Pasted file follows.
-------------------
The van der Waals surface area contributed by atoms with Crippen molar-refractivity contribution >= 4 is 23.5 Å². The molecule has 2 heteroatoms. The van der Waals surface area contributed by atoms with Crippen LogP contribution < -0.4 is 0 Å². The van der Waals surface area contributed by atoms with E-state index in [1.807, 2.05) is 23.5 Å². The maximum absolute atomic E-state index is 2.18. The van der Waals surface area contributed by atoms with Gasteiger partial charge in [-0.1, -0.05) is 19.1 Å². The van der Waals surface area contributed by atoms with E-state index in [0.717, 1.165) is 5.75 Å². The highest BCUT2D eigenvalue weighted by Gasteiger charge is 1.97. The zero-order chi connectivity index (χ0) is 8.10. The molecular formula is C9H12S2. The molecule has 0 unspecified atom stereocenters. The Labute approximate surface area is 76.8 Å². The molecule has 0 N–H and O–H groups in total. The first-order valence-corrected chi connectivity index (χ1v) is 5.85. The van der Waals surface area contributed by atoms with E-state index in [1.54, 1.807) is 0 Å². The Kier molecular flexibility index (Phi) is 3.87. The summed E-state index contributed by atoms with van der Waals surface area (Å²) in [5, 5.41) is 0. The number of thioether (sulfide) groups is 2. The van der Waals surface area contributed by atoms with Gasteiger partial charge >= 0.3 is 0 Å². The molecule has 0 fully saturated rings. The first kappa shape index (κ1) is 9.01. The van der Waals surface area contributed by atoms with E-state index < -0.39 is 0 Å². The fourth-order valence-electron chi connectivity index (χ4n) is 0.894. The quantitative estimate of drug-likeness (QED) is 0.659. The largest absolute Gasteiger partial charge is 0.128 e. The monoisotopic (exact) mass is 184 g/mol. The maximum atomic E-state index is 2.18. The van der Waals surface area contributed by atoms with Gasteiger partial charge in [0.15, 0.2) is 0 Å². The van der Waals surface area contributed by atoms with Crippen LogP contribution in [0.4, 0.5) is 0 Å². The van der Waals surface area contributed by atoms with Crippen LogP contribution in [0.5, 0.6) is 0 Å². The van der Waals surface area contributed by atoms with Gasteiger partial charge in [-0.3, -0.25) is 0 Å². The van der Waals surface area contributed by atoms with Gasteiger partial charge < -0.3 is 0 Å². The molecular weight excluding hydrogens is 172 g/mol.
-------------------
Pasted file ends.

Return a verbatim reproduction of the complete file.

The van der Waals surface area contributed by atoms with Crippen molar-refractivity contribution >= 4 is 23.5 Å². The molecule has 2 heteroatoms. The van der Waals surface area contributed by atoms with Crippen LogP contribution < -0.4 is 0 Å². The van der Waals surface area contributed by atoms with E-state index in [1.807, 2.05) is 23.5 Å². The maximum absolute atomic E-state index is 2.18. The van der Waals surface area contributed by atoms with Gasteiger partial charge in [-0.1, -0.05) is 19.1 Å². The van der Waals surface area contributed by atoms with E-state index in [0.717, 1.165) is 5.75 Å². The highest BCUT2D eigenvalue weighted by Gasteiger charge is 1.97. The zero-order chi connectivity index (χ0) is 8.10. The molecular formula is C9H12S2. The molecule has 0 unspecified atom stereocenters. The Labute approximate surface area is 76.8 Å². The molecule has 0 N–H and O–H groups in total. The first-order valence-corrected chi connectivity index (χ1v) is 5.85. The van der Waals surface area contributed by atoms with E-state index in [1.54, 1.807) is 0 Å². The Kier molecular flexibility index (Phi) is 3.87. The summed E-state index contributed by atoms with van der Waals surface area (Å²) in [5, 5.41) is 0. The number of thioether (sulfide) groups is 2. The van der Waals surface area contributed by atoms with Gasteiger partial charge >= 0.3 is 0 Å². The molecule has 0 fully saturated rings. The first kappa shape index (κ1) is 9.01. The van der Waals surface area contributed by atoms with E-state index < -0.39 is 0 Å². The fourth-order valence-electron chi connectivity index (χ4n) is 0.894. The quantitative estimate of drug-likeness (QED) is 0.659. The largest absolute Gasteiger partial charge is 0.128 e. The monoisotopic (exact) mass is 184 g/mol. The maximum atomic E-state index is 2.18. The van der Waals surface area contributed by atoms with Gasteiger partial charge in [0.15, 0.2) is 0 Å². The van der Waals surface area contributed by atoms with Crippen LogP contribution in [0.4, 0.5) is 0 Å². The van der Waals surface area contributed by atoms with Crippen LogP contribution in [0.5, 0.6) is 0 Å². The van der Waals surface area contributed by atoms with Gasteiger partial charge in [-0.3, -0.25) is 0 Å². The van der Waals surface area contributed by atoms with Gasteiger partial charge < -0.3 is 0 Å². The molecular weight excluding hydrogens is 172 g/mol.